Distractions are everywhere. They can be everything from traffic noises to the scratch of a tag somewhere in your clothes. Yet if you don't have methods to get past distractions, you will have little chance of success in focusing. Focusing can be hard for me. It is especially hard when I am tired, when Iam full of energy, at home, at work, trying to do to much, when I'm bored...I guess just about any time. Without the focus, though, I can't get anything done, and so I have a set of 5 tricks to get past distractions.
'Time is what we want most, but what we use worst.' —William Penn
Time blocking is a method of laying out your day, taking into account your appointments. Then you can slot tasks in in order to give yourself an idea of what can be accomplished during the time given. For years I resisted the idea of time blocking. It seemed to me to be awfully close to putting tasks into a calendar, which I believe is on the same plane as stealing a kid's candy. But after months of working off a bulleted task list and consistently (100% of the time) picking too many tasks to attempt during the day, I knew I had to do something different. Then a chance podcast introduced me to time blocking. Today we will look at how to time block and some common mistakes to avoid.
When you sit down at your desk, are you eager to get to work, or are you put off. Maybe your desk is littered with reminders of unfinished tasks. Or perhaps there is just too much stuff there for you to think. In any case, it is easy to get rid of the distractions and reclaim a productive workspace. It had gotten to the point where I didn’t want to sit at my desk. I was actively avoiding it, preferring to work outside the house or on the kitchen table. Or even worse, avoiding the work altogether. Since it happened both at my regular desk and my writing studio, I had to figure out why I didn’t want to work in those places. The answer was that both workspaces were loaded with distracting clutter. Today I will give you a method to reclaim your workspace and get…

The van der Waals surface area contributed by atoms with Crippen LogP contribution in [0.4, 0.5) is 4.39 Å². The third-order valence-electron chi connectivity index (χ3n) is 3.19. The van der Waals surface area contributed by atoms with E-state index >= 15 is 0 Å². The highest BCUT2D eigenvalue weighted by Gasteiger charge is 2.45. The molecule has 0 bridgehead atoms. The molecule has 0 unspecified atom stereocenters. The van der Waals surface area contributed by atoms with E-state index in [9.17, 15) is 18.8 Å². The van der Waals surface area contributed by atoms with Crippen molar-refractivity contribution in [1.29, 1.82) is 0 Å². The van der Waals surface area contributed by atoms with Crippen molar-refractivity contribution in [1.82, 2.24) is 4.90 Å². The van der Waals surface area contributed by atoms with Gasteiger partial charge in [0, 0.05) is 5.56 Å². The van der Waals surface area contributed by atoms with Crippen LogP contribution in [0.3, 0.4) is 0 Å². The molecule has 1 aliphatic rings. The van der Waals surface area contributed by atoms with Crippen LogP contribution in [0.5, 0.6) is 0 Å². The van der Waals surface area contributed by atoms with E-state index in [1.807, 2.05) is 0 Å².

So you've decided to pare down your possessions. You pull out what you no longer want, and there is a big pile of it. What now? Throwing it out seems like a waste when most of the stuff is almost unused. Today we will look at 5 places to get rid of your unwanted stuff. And it may contain some surprises!
Most of us have heard the phrase "use it or lose it" when it comes to time off. But it can be applied in an effort to remove distraction from your life. Today we will explore five places to apply "use it or lose it" in the context of getting rid of stuff that is weighing you down. And some of them might surprise you!
It's amazing. So many people don't take in the state of their immediate environment until it comes time to buckle down and do something. I never see the piles of paper on my desk waiting to be processed until I need to design something. I never see the emails waiting to be filed until I need to send a difficult email. I never see the partially empty coffee cups until I need to plan out my month's blogging schedule. I never see the state of my baseboards until it is time to empty the dishwasher and cook dinner. I never see the broken pencils and dead pens until it is time to write the novel. It's all about the things that I see that distract me from the difficult or undesirable work ahead.
Have you ever looked at your schedule and just wanted to hide? Today I will give you the 4 step process I used to cut back on an overwhelming schedule. It all started with an unrealistic expectation - that I would be able to do the same activities at the same level of participation as I could 15 years ago. Not withstanding that my commitments and circumstances were completely different. As a result of this expectation, I kept piling things onto my schedule, until it just about buried me. So here is exactly how I got it down to manageable levels.